Why Chemicals Count
Most real estate professionals are not experts in chemistry. Even so, every member of the planning, design, and marketing team must be attentive to the impact that materials selection can make on new or renovated facilities. Rothenberg noted that, 84,000 chemicals registered with the Environmental Protection Agency (EPA) as part of the 1976 Toxic Substance Control. Of the new or existing chemicals reported under the regulations, 62,000 were grandfathered in, fewer than 200 have had a toxicity assessment and only five were banned.
David Cordell of the global architecture firm Perkins and Will noted that the human body is a magnet for chemicals that can be absorbed through respiration, skin contact, and digestion. But because the body doesn’t easily break down man-made chemicals, they live on in organs and tissues. Yet, there is much science doesn’t understand about their impact on health. Cordell noted that in umbilical cord blood samples, 287 chemicals were transmitted from the mother to the baby—with 257 of those being commonly found building substances, such as flame retardants, wood preservatives and adhesives.
Because corporate real estate professionals advise and market healthy and productive work environments, an attention to materials selection is becoming an imperative. For example, antimicrobials embedded in many paints are classified as pesticides. Hexavalent chromium found in stainless steel production, leather tanning, textile manufacturing, and wood preservation is a known human carcinogen. Cordell’s advice? It’s better to spec a substance that is proven benign, rather than one that is unclassified. Designers, for instance, are increasingly selecting plant-based binders in ceiling tiles and aluminum finishes instead of chrome, while rejecting materials with antimicrobials because, while they may be marketed as deterrents for odor-causing agents, there is no benefit to human health.
As Cordell noted, it’s an opportunity to turn a vexing conversation about chemistry into discourse that “makes you feel good.”
Certifications as Signposts
Corporate real estate professionals must ask and demand from suppliers and vendors of furniture and building materials information about what’s in them, said Tim Conway of Shaw Carpeting. Conway pointed to a number of available certification and rating systems that can point the way. And he said that a company’s acquisition of a certain certification may be less critical than using the required information to create as healthy an environment as possible. Useful rating systems include:
• Health Product Declaration (HPD) discloses chemicals and their hazards scanned against the impact on human health. These disclosures are created by an ad hoc multi-disciplinary group that seeks to establish a standard format for building product content and associated health information. The certification is not third-party certified, but provides important information.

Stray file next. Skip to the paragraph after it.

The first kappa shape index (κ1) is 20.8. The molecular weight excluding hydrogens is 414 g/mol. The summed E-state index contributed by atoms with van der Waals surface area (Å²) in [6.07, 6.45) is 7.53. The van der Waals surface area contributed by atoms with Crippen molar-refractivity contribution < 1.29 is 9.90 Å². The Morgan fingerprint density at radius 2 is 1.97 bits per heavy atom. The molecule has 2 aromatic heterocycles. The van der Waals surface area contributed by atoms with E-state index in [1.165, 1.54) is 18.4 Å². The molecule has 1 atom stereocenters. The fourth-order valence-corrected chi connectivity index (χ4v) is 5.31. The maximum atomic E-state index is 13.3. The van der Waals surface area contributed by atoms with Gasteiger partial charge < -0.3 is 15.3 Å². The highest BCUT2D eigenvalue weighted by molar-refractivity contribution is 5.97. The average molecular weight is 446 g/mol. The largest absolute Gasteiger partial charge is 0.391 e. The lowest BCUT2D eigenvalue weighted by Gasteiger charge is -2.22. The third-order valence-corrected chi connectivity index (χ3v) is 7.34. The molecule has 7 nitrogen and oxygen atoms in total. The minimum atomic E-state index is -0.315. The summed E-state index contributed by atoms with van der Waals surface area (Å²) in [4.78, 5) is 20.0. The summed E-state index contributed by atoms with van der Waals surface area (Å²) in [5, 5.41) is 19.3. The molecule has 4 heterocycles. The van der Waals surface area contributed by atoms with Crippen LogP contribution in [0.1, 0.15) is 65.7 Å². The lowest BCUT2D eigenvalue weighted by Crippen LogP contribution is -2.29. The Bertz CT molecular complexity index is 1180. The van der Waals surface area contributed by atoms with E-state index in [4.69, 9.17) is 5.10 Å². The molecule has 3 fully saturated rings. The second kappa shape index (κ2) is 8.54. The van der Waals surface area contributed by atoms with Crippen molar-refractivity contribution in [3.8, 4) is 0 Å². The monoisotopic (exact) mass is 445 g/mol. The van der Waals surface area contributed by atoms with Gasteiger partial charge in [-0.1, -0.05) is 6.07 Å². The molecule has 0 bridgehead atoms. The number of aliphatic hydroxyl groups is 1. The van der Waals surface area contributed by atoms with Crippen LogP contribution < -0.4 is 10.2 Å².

• Declare and The Red List created by the nonprofit Living Futures Institute. Declare lists all the ingredients in building materials, while the Red List identifies the most harmful worst-in-class materials, chemicals and elements that are known to pose serious risks to human health and the environment.
• Cradle to Cradle is a nonprofit that identifies and measures product impact on human health and the planet. Shaw Carpeting’s Conway encouraged corporate real estate professionals to move away from the idea of checking a box to acquire certifications, but instead use them as a way to tell a different story about your building.
Conway noted that corporate giants such as Google, SalesForce, EY and Kaiser Permanente already employ the ratings systems. But they aren’t just a tool for Silicon Valley or health companies. American Family Insurance, for example, is actively focusing on chemical avoidance efforts.
Real Estate and HR Partnerships: Long-Term Value Over Short-Term Costs
One of the challenges in chemical avoidance is cost. The three panelists agreed that real estate professionals must partner with human resources experts to make the case for creating healthier workplaces. Perkins and Will’s Cordell noted that metrics can show how air quality improvements lead to less absenteeism and more productivity. He urged corporate real estate professionals to conduct pre- and post-occupancy studies and to turn to organizations such as the Harvard School of Public Health for studies in the impact of design and material in the workplace. Cordell noted that the American Society of Interior Designers (ASID), boasting the world’s first WELL and LEED Platinum interiors at their new headquarters, had Cornell University study the impact. Pre- and post-occupancy studies found a 19 percent drop in absenteeism, while productivity climbed 16 percent. It is impossible to say that all the improvement was due to materials selection. Even so, a conservative estimate suggests that a 5 percent increase in productivity amounts to roughly 3 minutes per hour, or 2.5 weeks per year—a potential $7 million return on investment over 10 years.
Incorporating many of the strategies that the panelists suggest is not easy. It involves reframing the conversation and changing habits. Conway posed a provocative question that sums up the challenge: “If we look at things through the lens of responsibility, can we change the way we think about materials and space and hand over the keys to the client that gets the most out of people?” As one participant put it, “Open your eyes. There are opportunities to make change.”